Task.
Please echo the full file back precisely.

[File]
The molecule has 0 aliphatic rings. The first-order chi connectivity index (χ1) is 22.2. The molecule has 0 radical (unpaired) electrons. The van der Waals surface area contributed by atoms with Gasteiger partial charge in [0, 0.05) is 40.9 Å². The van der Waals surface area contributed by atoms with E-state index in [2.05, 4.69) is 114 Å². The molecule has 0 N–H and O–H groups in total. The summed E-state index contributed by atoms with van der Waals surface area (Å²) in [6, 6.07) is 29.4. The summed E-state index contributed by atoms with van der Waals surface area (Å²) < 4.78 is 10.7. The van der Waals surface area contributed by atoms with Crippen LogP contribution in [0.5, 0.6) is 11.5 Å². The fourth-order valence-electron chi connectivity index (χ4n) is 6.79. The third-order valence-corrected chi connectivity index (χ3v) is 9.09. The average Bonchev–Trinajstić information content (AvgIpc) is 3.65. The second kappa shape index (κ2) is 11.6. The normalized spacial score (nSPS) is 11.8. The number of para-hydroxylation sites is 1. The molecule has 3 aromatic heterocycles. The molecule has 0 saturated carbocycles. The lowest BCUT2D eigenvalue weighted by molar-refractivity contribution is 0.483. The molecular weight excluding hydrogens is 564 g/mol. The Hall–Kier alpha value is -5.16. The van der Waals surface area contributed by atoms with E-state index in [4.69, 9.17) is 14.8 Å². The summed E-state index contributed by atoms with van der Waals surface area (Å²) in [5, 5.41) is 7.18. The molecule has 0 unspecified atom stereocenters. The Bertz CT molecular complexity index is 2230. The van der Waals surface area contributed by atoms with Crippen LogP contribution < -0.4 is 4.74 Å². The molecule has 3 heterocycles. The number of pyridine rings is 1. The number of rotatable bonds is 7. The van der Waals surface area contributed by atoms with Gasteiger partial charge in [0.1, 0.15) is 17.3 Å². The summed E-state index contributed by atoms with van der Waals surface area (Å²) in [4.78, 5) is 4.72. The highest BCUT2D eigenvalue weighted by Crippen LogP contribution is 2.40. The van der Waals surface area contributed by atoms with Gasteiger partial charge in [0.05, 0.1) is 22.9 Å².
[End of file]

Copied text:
The molecule has 0 aliphatic rings. The first-order chi connectivity index (χ1) is 22.2. The molecule has 0 radical (unpaired) electrons. The van der Waals surface area contributed by atoms with Gasteiger partial charge in [0, 0.05) is 40.9 Å². The van der Waals surface area contributed by atoms with E-state index in [2.05, 4.69) is 114 Å². The molecule has 0 N–H and O–H groups in total. The summed E-state index contributed by atoms with van der Waals surface area (Å²) in [6, 6.07) is 29.4. The summed E-state index contributed by atoms with van der Waals surface area (Å²) < 4.78 is 10.7. The van der Waals surface area contributed by atoms with Crippen LogP contribution in [0.5, 0.6) is 11.5 Å². The fourth-order valence-electron chi connectivity index (χ4n) is 6.79. The third-order valence-corrected chi connectivity index (χ3v) is 9.09. The average Bonchev–Trinajstić information content (AvgIpc) is 3.65. The second kappa shape index (κ2) is 11.6. The normalized spacial score (nSPS) is 11.8. The number of para-hydroxylation sites is 1. The molecule has 3 aromatic heterocycles. The molecule has 0 saturated carbocycles. The lowest BCUT2D eigenvalue weighted by molar-refractivity contribution is 0.483. The molecular weight excluding hydrogens is 564 g/mol. The Hall–Kier alpha value is -5.16. The van der Waals surface area contributed by atoms with E-state index in [4.69, 9.17) is 14.8 Å². The summed E-state index contributed by atoms with van der Waals surface area (Å²) in [5, 5.41) is 7.18. The molecule has 0 unspecified atom stereocenters. The Bertz CT molecular complexity index is 2230. The van der Waals surface area contributed by atoms with Crippen LogP contribution < -0.4 is 4.74 Å². The molecule has 3 heterocycles. The number of pyridine rings is 1. The number of rotatable bonds is 7. The van der Waals surface area contributed by atoms with Gasteiger partial charge in [0.1, 0.15) is 17.3 Å². The summed E-state index contributed by atoms with van der Waals surface area (Å²) in [4.78, 5) is 4.72. The highest BCUT2D eigenvalue weighted by Crippen LogP contribution is 2.40. The van der Waals surface area contributed by atoms with Gasteiger partial charge in [0.05, 0.1) is 22.9 Å².